In addition to carrying a variety of bombs, torpedoes, and guided weapons the He 177 was tested with a number of unorthodox offensive armaments. The first of these experimental weapon schemes known to have been tested were the twelve examples of the He 177 A-1/U2 Zerstörer variant, which was armed with a pair of limited-traverse 30 mm MK 101 cannons in the extreme front of a dramatically enlarged Bola ventral gondola, and intended for ground attack, train busting, and possibly long-range anti-ship raids. Later, when assigned to flak-suppression sorties in the area of Stalingrad during the winter of 1942, Luftwaffe forward maintenance units modified a small number of He 177s, fitting a 50 mm Bordkanone BK 5 cannon within the aircraft's undernose Bola gondola, with the long barrel protruding well forward, beyond the glazed "fishbowl" nose. This variant was unofficially dubbed the Stalingradtyp. Although a small number of He 177 A-3/R5 models were to be built from scratch, with the l arger PaK-40-based, autoloading 75 mm Bordkanone BK 7,5 ventral cannon, structural problems caused by the weapon's recoil meant that the Stalingradtyp did not see combat use outside of the original, BK 5-armed improvised handful.

Five He 177 A-5s were experimentally equipped in January 1944 with batteries of thirty-three obliquely mounted 21 cm (8-1/4 in) calibre rocket mortar tubes, likely derived from components of the Nebelwerfer infantry barrage rocket system, to create the Grosszerstörer ("Big Destroyer") flying battleship, meant to break up and destroy the tight combat box defensive formations used by USAAF daylight bombers over Germany. The bomb bays and fuselage-housed auxiliary fuel tanks were removed on these aircraft in order to provide space for the spin-stabilized 21 cm (8 in) rockets and their firing tubes. The tubes were inclined to fire upward at an angle of 60° to the horizontal axis of the aircraft and slightly to starboard. The tubes could be fired individually, sim ultaneously, or in two salvoes of fifteen and eighteen. Tests with fixed balloon targets showed the potential of this system, and limited operational trials against US Eighth Air Force bomber streams were authorized. The aircraft were operated by Erprobungskommando 25, flying out of the Baltic coastal Erprobungstelle facility at Tarnewitz. The intended mode of operation called for the He 177s to follow the enemy bomber formations, passing below (as with a Schr├Ąge Musik cannon fitment) and to port of the target, maintaining a difference of altitude of 2,000 m (6,560 ft) beneath the targets at the time of the attack from below. A few trial daylight operations were flown but no contact was made with Allied bomber formations, and as the escort fighters were becoming ever more numerous - in the manner of air superiority-purpose "fighter sweeps" well ahead of the massed USAAF bomber formations, starting in early 1944 - the entire scheme was abandoned.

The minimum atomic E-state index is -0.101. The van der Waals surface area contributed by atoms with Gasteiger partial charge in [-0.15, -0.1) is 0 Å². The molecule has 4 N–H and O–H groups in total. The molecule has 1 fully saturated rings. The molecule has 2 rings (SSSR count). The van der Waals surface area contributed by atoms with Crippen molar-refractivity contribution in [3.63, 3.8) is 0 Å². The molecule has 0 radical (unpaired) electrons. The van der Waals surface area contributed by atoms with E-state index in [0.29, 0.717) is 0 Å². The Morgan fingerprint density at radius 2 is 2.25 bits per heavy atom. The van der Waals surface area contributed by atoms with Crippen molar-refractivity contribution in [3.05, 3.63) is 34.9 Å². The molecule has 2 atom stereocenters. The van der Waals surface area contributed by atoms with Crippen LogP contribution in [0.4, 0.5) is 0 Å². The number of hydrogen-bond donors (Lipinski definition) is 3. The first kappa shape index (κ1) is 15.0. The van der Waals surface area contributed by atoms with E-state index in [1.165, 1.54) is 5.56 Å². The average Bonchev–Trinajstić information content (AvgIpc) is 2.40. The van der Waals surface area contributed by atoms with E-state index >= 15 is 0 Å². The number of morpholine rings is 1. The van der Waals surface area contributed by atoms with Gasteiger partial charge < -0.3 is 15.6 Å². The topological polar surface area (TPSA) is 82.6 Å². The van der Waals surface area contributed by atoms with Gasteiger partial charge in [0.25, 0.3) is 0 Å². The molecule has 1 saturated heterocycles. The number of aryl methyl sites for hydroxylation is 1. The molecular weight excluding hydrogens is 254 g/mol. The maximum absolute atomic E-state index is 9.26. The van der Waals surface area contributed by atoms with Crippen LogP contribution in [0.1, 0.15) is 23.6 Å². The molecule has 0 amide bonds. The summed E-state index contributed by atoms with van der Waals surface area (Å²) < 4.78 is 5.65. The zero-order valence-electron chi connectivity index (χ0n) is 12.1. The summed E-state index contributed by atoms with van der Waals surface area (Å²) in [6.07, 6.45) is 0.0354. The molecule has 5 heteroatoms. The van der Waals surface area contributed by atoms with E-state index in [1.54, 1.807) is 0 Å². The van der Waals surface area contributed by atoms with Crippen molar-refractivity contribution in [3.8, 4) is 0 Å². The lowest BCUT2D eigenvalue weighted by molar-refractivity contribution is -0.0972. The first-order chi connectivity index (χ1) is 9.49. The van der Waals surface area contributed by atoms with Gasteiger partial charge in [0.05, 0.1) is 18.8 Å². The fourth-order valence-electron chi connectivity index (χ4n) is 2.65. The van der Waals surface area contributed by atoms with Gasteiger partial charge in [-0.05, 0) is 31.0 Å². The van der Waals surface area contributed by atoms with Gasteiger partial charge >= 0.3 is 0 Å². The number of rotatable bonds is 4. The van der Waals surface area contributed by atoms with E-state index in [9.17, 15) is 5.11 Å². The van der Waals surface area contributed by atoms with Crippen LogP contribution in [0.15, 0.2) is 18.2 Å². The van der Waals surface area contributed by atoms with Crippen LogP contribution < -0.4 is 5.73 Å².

Experimental defensive weapons fitments were also tried on small numbers of 177s set aside for such trials, mostly at the Erprobungstellen test detachment fields. One such fitment was to an He 177A-1, s/n 15155 with Stammkennzeichen GI+BP, which was the first-ever example of an He 177 to be fitted with an experimental, remote control twin-gun "chin turret" at the front of its Bola undernose gondola. The type of guns to be fitted was not recorded, but the date of which GI+BP was written off from a mishap in May, 1943 would place the fitment of its experimental "chin turret" simultaneously with the lead-up to the May 1943 service introduction of the "gunship" USAAF Flying Fortress, the YB-40, which pioneered the same type of forward defensive armament on the best known American heavy bomber to attack Nazi Germany. Similarly, the much-anticipated Hecklafette HL 131V "quadmount" manned tail turret, armed with a quartet of MG 131 machine guns, was first tried in the late spring of 1943 on a pair of A-3 examples set aside as the V32 and V33 prototypes, but never made it to production status.


Source:
WikiPedia